Michael Ifill, a Senior Manager with Treliant, is a highly analytical and insightful financial crimes compliance (FCC) expert with a history of success leading high-performance teams in applying strong analytical and research skills to investigate and manage fraud and financial crimes risks. He is an experienced global risk management executive…
Recent actions by federal and state regulators have underscored their increased emphasis on sales practices in wealth management.
In part one of this series, we discussed the evolving regulation of sales practices and how they are impacted by innovations in technology. Here, we delve into these risks in more detail and offer suggestions on how to mitigate them.
Investment Appropriateness and Suitability
Most investment advisors conduct some type of suitability test when opening investment accounts—for example, using a standard form or online questionnaire. However, investors often fail to fully understand the potential risks associated with each investment decision. For their part, brokers might be biased toward advising customers to make riskier investments with higher commissions or fees.
As the CFA Institute states, “The current practice of using questionnaires to identify investor risk profiles is inadequate and unreliable, typically explaining less than 15 percent of the variation in risky assets between investors.” Instead, it is important to consider a number of factors when assessing an investor’s risk profile. If the level of suitability analysis is too high, advisors may be missing clients’ needs or misidentifying them. Advisors themselves must fully understand the characteristics and risks of the securities, and discern whether clients truly understand the risk of their investments and strategy, since failure to properly identify investor risk profile and investment needs increases legal, regulatory, and reputational risks.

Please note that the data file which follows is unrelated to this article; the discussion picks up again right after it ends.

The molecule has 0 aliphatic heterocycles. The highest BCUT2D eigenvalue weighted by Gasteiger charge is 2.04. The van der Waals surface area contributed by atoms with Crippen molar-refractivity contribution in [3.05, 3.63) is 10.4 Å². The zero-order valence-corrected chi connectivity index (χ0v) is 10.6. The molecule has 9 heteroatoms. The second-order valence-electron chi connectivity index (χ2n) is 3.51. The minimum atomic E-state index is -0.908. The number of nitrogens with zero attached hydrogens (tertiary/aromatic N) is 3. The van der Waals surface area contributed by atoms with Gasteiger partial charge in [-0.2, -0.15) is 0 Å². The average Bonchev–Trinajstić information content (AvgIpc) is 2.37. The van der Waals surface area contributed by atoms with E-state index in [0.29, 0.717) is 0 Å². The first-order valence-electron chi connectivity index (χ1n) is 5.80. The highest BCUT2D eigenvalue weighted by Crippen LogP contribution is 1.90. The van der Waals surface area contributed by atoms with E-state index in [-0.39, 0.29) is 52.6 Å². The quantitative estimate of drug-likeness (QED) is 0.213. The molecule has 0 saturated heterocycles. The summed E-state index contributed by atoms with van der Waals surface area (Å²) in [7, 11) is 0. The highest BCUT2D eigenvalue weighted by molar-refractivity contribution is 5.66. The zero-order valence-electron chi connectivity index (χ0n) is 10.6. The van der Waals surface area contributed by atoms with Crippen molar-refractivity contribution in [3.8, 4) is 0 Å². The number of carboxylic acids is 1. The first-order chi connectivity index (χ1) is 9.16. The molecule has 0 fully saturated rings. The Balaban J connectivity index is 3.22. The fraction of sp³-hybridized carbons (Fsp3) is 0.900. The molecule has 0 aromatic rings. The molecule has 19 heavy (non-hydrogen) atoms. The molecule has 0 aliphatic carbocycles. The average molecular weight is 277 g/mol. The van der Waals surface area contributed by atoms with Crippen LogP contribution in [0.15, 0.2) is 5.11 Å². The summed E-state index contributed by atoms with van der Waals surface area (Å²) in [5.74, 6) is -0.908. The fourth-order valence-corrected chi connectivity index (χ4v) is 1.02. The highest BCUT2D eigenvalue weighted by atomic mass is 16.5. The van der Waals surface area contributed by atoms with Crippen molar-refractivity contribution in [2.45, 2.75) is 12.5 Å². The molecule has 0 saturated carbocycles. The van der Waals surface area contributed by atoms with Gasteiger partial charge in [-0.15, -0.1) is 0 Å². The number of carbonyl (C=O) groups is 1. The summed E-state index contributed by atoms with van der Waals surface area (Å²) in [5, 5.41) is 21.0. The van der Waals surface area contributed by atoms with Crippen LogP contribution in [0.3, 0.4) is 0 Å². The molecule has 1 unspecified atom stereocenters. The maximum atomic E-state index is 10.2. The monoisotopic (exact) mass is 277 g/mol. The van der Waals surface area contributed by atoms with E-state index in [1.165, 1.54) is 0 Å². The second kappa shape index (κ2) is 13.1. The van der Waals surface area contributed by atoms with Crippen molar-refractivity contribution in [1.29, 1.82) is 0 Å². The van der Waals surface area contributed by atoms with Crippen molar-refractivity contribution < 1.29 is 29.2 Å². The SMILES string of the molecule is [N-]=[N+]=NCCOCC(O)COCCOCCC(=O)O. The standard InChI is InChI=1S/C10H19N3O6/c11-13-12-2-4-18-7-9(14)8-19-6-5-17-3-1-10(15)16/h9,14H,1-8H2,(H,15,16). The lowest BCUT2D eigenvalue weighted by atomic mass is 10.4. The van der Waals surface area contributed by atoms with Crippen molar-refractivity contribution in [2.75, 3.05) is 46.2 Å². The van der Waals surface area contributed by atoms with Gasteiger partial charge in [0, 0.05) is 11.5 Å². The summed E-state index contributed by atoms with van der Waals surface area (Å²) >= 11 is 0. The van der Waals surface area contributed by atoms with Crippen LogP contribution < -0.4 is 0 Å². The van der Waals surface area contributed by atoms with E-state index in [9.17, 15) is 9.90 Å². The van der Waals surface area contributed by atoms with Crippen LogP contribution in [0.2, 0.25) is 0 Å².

Particularly for discretionary accounts, a written statement of investment objectives should be kept on file and updated as a client’s investment strategy changes. The rationale for any transactions falling outside of the agreed scope of investment objectives should be thoroughly vetted and documented by the compliance function. It is particularly important to ensure that brokers are recommending suitable products and strategies for the elderly, as high-risk or long-term investments that provide high commissions for the broker can be construed as elder financial abuse. In addition, suitability questionnaires used by robo-advisors deserve particular scrutiny, as there is greater risk that a potential investor answering questions without assistance may not understand the questions or terminology.
If advisors are working with accredited investors under Regulation D, they should consider whether to limit their investor assessment to the Qualified Investor Rule. Relatively naïve investors may meet the Qualified Investor standard, based on income and assets, but may need additional advice and disclosures based on their actual levels of sophistication.
Lastly, it is equally important to review procedures when funds are “swept,” to ensure compliance with guidance on self-dealing and conflicts of interest in the investment of fiduciary funds. As the Federal Deposit Insurance Corporation (FDIC) states, “the use of own-bank deposits as a trust investment is by definition a conflict of interest and self-dealing, since the bank is investing funds held as a fiduciary with itself.” Therefore, it is necessary to ensure that sweeps and other movements of money with discretionary accounts are clearly disclosed, documented, and in the client’s best interests.
Most of the risks related to investment appropriateness and suitability detailed in the section above will also apply to fiduciaries in meeting a similar, but even higher, fiduciary standard. Fiduciaries must take additional steps to ensure that they are always serving in the best interest of the client. This includes addressing any potential conflicts of interest in arrangements such as revenue-sharing agreements or the offering of proprietary investment products.